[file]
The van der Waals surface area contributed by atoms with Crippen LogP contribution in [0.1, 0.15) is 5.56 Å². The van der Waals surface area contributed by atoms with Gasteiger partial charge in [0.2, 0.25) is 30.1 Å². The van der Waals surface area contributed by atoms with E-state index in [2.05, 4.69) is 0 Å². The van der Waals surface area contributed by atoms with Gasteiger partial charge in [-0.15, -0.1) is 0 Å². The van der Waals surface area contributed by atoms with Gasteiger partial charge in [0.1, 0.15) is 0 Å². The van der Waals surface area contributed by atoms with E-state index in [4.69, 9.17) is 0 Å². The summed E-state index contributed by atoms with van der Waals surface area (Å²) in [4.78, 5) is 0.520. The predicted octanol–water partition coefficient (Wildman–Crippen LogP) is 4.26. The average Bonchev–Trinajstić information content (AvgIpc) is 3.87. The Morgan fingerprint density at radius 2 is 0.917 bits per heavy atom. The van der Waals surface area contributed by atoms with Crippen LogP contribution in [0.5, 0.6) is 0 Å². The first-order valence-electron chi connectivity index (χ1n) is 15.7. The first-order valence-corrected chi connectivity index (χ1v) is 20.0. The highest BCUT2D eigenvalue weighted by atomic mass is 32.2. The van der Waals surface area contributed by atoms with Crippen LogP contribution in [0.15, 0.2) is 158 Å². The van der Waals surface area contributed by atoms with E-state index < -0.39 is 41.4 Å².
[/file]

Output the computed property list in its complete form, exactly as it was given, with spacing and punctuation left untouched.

The van der Waals surface area contributed by atoms with Crippen LogP contribution in [0.1, 0.15) is 5.56 Å². The van der Waals surface area contributed by atoms with Gasteiger partial charge in [0.2, 0.25) is 30.1 Å². The van der Waals surface area contributed by atoms with E-state index in [2.05, 4.69) is 0 Å². The van der Waals surface area contributed by atoms with Gasteiger partial charge in [-0.15, -0.1) is 0 Å². The van der Waals surface area contributed by atoms with Gasteiger partial charge in [0.1, 0.15) is 0 Å². The van der Waals surface area contributed by atoms with E-state index in [4.69, 9.17) is 0 Å². The summed E-state index contributed by atoms with van der Waals surface area (Å²) in [4.78, 5) is 0.520. The predicted octanol–water partition coefficient (Wildman–Crippen LogP) is 4.26. The average Bonchev–Trinajstić information content (AvgIpc) is 3.87. The Morgan fingerprint density at radius 2 is 0.917 bits per heavy atom. The van der Waals surface area contributed by atoms with Crippen LogP contribution in [0.5, 0.6) is 0 Å². The first-order valence-electron chi connectivity index (χ1n) is 15.7. The first-order valence-corrected chi connectivity index (χ1v) is 20.0. The highest BCUT2D eigenvalue weighted by atomic mass is 32.2. The van der Waals surface area contributed by atoms with Crippen LogP contribution in [0.15, 0.2) is 158 Å². The van der Waals surface area contributed by atoms with E-state index < -0.39 is 41.4 Å².